Somebody Explain These Breonna Taylor Officer Charges

Somebody Explain These Breonna Taylor Officer Charges

09.23.20
09.23.20

Nearly 200 days since Breonna Taylor was killed, a Jefferson County Grand Jury indicted one Louisville Metro police officer in her death. Former police officer Brett Hankison, who was fired in June, was charged with three counts of wanton endangerment.

The felony indictment details that Hankison engaged in behavior knowing the consequences could lead to injury or death by shooting into three apartments and not because he shot Taylor. If convicted, he could get up to five years in prison and a $10,000 fine. The two other officers involved — Sgt. Jonathan Mattingly and Det. Myles Cosgrove — were not indicted. Kentucky Attorney General Daniel Cameron said Cosgrove and Mattingly were justified in the shooting.

“According to Kentucky law, the use of force by (Officers Jonathan Mattingly and (Myles) Cosgrove was justified to protect themselves. This justification bars us from pursuing criminal charges in Miss Breonna Taylor’s death,” said Cameron, adding the FBI is still investigating potential violations of federal law in the case.

Prior to the announcement, Louisville Mayor Greg Fischer announced a preemptive state of emergency and implemented a curfew for anticipated protests. On Tuesday, Illinois Gov. J.B. Pritzker did the same.

The 26-year-old emergency medical employee was fatally shot in her home March 13, 2020, after several officers entered her home carrying out a no-knock search warrant. Taylor and her boyfriend, Kenneth Walker, were sleeping when officers carried out the botched narcotics investigation.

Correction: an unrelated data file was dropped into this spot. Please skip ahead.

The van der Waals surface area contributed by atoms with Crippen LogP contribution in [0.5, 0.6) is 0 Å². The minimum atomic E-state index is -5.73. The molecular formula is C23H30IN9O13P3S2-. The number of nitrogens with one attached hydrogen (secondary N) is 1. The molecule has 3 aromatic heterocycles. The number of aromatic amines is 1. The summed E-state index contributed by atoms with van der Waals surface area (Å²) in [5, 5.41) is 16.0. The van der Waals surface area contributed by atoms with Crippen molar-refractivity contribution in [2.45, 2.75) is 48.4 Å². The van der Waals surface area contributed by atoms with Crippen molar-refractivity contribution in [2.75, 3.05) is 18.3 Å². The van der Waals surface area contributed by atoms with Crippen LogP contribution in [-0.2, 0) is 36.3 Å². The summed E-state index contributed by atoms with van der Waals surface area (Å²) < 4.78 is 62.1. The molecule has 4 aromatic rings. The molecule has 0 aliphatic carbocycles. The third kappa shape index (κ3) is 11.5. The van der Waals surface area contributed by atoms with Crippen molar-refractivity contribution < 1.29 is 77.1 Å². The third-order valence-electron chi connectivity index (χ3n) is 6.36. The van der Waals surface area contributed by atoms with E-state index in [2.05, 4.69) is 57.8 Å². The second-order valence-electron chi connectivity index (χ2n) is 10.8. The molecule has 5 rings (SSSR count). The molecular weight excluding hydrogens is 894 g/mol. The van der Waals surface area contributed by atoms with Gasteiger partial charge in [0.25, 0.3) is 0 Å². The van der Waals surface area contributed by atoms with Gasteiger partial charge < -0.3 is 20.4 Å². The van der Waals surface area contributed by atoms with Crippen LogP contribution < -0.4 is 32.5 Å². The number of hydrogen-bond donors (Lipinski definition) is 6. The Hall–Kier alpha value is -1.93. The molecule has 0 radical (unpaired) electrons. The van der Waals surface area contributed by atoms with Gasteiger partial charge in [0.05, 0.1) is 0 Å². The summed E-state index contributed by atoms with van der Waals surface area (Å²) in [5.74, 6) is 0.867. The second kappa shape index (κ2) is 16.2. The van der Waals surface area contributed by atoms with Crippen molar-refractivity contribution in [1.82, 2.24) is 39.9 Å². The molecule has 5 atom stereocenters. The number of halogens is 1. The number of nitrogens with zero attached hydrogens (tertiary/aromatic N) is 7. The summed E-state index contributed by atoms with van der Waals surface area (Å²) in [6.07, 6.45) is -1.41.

Walker, a licensed gun owner, thought the apartment was being burglarized and fired a shot that hit a police officer. Police returned gunfire and hit Taylor eight times.

According to dispatch logs, after being shot Taylor was untreated for 20 minutes. No drugs were found and police were looking for a different person who lived 10 miles away.

The use of no-knock warrants has since been banned by Louisville’s Metro Council.

Taylor’s death sparked outrage, marches and a global demand for justice.

Her family sued the city accusing the police department of wrongful death and settled Sept. 15 for $12 million.

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